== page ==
Home' Community Care Review : CCR Jan-Feb 2015 Contents to-face discussions to discuss their
experiences, satisfaction and knowledge of
the care provided.
Review staff do not visit a service
provider's clients, but usually interview them
at the provider's nominated service outlet.
"There is a difference in that in a
residential care environment we look at
matters on site. However, in home care it is
about checking that the service provider has
policies and systems in place," says Ryan.
"We ask about training and supervision.
We speak to home care workers when
they go into homes. We check the policies
are right and that continuous improvement
"The Quality Agency has a significant
educational function and we've had
very positive feedback from surveys and
meetings about our education in residential
care. One of our most exciting moves is
working up a new educational program for
home care, which is well underway."
The agency says it has communicated
with services directly via letters, circulars,
updates in magazines and online, and plans
a community emphasis in its 2015 Better
Practice conference round.
"We will be focussing on regional, rural
and remote and indigenous home care
provision, and will also talk to disability
services providers as they can add value to
our aged care models of care," says Ryan.
"In the residential space, we do 55,000
interviews each year. Similarly, within
home care, we want to do thousands of
interviews as part of a consistent approach.
Fundamentally the best judge of service
quality is the person receiving it."
While the Quality Agency might point to
its work to date, there are differing views
from the sector.
Illana Halliday, CEO of Aged and
Community Services NSW&ACT, says
that the Quality Agency's communication
with the sector started late, although she
acknowledges it has since improved.
"In NSW, Quality Agency meetings with
industry did not incorporate community on
the agenda until November -- five months
after they took over responsibility for it,"
Halliday tells CCR.
"The key thing for providers is that
whoever does assessments understands the
community sector. We want the agency to
show us that they know it is different from
Paul Sadler, CEO of Presbyterian Care
NSW&ACT, which provides both residential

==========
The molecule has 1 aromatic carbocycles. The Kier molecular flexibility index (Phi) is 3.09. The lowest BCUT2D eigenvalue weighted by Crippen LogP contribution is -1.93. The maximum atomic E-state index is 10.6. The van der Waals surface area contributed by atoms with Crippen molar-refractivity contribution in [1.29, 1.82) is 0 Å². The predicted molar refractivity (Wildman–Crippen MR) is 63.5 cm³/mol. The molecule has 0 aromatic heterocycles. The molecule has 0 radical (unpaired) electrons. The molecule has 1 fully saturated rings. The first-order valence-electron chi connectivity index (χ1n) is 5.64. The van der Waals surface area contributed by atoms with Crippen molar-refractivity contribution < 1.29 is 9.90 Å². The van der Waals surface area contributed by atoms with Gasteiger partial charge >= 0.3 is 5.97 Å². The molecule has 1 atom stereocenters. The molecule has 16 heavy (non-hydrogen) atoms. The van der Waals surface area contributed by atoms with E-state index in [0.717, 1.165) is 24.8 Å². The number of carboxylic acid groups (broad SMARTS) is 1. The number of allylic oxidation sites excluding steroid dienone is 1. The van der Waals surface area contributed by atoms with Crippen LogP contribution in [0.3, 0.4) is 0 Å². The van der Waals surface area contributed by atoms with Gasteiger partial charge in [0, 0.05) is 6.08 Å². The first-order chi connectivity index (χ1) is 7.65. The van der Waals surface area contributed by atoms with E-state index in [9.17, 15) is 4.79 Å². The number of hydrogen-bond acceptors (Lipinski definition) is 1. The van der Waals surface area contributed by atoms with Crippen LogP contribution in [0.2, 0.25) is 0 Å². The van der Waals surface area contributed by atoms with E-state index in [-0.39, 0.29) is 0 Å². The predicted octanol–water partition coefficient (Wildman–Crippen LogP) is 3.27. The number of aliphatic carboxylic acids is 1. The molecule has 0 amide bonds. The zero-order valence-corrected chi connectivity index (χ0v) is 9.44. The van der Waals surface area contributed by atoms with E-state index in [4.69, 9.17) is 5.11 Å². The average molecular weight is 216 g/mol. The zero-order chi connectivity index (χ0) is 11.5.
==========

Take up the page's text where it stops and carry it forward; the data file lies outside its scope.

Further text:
and home care, says that when it was under
departmental responsibility, oversight of
community care systems was slack. "They
rarely met timeframes for giving reports
back, and were disorganised in planning for
visits, although they weren't too bad when
on site," he recalls.
"Early evidence is that the Quality
Agency is improving these aspects, with
good systems, clear agendas and good
communications, although I've heard that
this can vary from state to state."
In South Australia, ECH, which has
exited residential care to focus on home
care service provision, has been assessed
by both the former Accreditation Agency
and now the Quality Agency.
"We were concerned that community
care might move towards a residential
care compliance type focus, because
the legislation seemed to just tack on
community care," CEO Rob Hankins
"But talking with the agency at national
and state level, it is working hard to
make sure the community care culture in
assessment is not affected by residential
care or vice versa.
"In South Australia, the agency is
keeping assessors for community care
separate from residential care other than
those assessors - mainly contractors - who
are experienced in working in both."
Hankins's major concern is the 1 July
deadline for the many scheduled changes to
home care programs.
"The Regional Assessment Services
tender closed on 19 December but
successful tenders won't be announced
until April 2015, with a requirement to be
fully operational two months later.
"It's a challenge, added to the huge
workload around CDC on service provision,
never mind the quality side of things. There
is also massive uncertainty for staff and
some may have to be let go unless current
HACC contracts are rolled over instead of
For national private sector operator
KinCare, which provides care in over 10,000
homes, communication was essential when
preparing for its Quality Agency reviews.
Wendy Hill, portfolios manager of ageing
at KinCare, says the organisation selected
a key person to communicate with the lead
auditor during the run-up to site visits, so
as to help the provider understand what
was required, to prepare evidence and
examples, and advise staff and clients how
the review would be structured.
"We're used to quality audits; we
have quality systems and have been
meeting the same three standards
and 18 outcomes, so for us it's part of
continuous improvement. We already have
CDC packages so the changes we have
to make are just part of a logical change
management process," Hill tells CCR.
She says that KinCare sees one of
the main challenges to the new Quality
Agency process as the lead-in time to
provide letters to every client, and it
believes there are other ways of obtaining
"We support client and consumer
feedback, but it could be easier if sampling
was used from a range of different consumers
with different experiences," she says.
The Quality Agency says it is responding
to these and other service provider
concerns, and is currently analysing a recent
industry needs analysis to determine the
education and information needs of both
the residential and home care sectors. n
We ask about training and supervision. We speak
to home care workers when they go into homes.
We check the policies are right and that continuous
improvement is occurring.
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